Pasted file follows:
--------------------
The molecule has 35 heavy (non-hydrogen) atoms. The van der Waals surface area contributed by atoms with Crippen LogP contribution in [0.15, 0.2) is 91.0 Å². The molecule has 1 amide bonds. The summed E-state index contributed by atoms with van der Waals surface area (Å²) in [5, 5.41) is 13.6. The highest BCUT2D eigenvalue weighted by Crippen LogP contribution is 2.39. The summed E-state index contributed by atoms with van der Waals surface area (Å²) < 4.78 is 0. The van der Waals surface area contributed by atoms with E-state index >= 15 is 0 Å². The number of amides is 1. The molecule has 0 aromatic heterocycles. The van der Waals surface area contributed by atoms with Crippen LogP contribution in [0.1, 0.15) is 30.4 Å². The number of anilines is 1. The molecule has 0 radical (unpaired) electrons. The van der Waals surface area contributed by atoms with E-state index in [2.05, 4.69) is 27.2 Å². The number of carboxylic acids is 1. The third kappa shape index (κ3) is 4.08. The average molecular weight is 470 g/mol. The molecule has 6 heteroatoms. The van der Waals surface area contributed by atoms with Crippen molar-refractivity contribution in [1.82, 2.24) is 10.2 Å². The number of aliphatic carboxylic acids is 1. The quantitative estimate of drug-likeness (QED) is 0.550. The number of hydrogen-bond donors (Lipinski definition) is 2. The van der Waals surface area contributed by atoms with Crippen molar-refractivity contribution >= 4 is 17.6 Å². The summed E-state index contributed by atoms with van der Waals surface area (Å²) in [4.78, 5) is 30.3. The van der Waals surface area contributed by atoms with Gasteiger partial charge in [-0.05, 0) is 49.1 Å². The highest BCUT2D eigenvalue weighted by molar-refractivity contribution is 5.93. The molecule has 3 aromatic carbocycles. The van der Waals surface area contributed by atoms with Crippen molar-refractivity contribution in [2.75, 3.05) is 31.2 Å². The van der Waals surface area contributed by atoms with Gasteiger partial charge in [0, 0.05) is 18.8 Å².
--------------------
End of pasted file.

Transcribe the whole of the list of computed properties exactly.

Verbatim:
The molecule has 35 heavy (non-hydrogen) atoms. The van der Waals surface area contributed by atoms with Crippen LogP contribution in [0.15, 0.2) is 91.0 Å². The molecule has 1 amide bonds. The summed E-state index contributed by atoms with van der Waals surface area (Å²) in [5, 5.41) is 13.6. The highest BCUT2D eigenvalue weighted by Crippen LogP contribution is 2.39. The summed E-state index contributed by atoms with van der Waals surface area (Å²) < 4.78 is 0. The van der Waals surface area contributed by atoms with E-state index >= 15 is 0 Å². The number of amides is 1. The molecule has 0 aromatic heterocycles. The van der Waals surface area contributed by atoms with Crippen LogP contribution in [0.1, 0.15) is 30.4 Å². The number of anilines is 1. The molecule has 0 radical (unpaired) electrons. The van der Waals surface area contributed by atoms with E-state index in [2.05, 4.69) is 27.2 Å². The number of carboxylic acids is 1. The third kappa shape index (κ3) is 4.08. The average molecular weight is 470 g/mol. The molecule has 6 heteroatoms. The van der Waals surface area contributed by atoms with Crippen molar-refractivity contribution in [1.82, 2.24) is 10.2 Å². The number of aliphatic carboxylic acids is 1. The quantitative estimate of drug-likeness (QED) is 0.550. The number of hydrogen-bond donors (Lipinski definition) is 2. The van der Waals surface area contributed by atoms with Crippen molar-refractivity contribution >= 4 is 17.6 Å². The summed E-state index contributed by atoms with van der Waals surface area (Å²) in [4.78, 5) is 30.3. The van der Waals surface area contributed by atoms with Gasteiger partial charge in [-0.05, 0) is 49.1 Å². The highest BCUT2D eigenvalue weighted by molar-refractivity contribution is 5.93. The molecule has 3 aromatic carbocycles. The van der Waals surface area contributed by atoms with Crippen molar-refractivity contribution in [2.75, 3.05) is 31.2 Å². The van der Waals surface area contributed by atoms with Gasteiger partial charge in [0, 0.05) is 18.8 Å².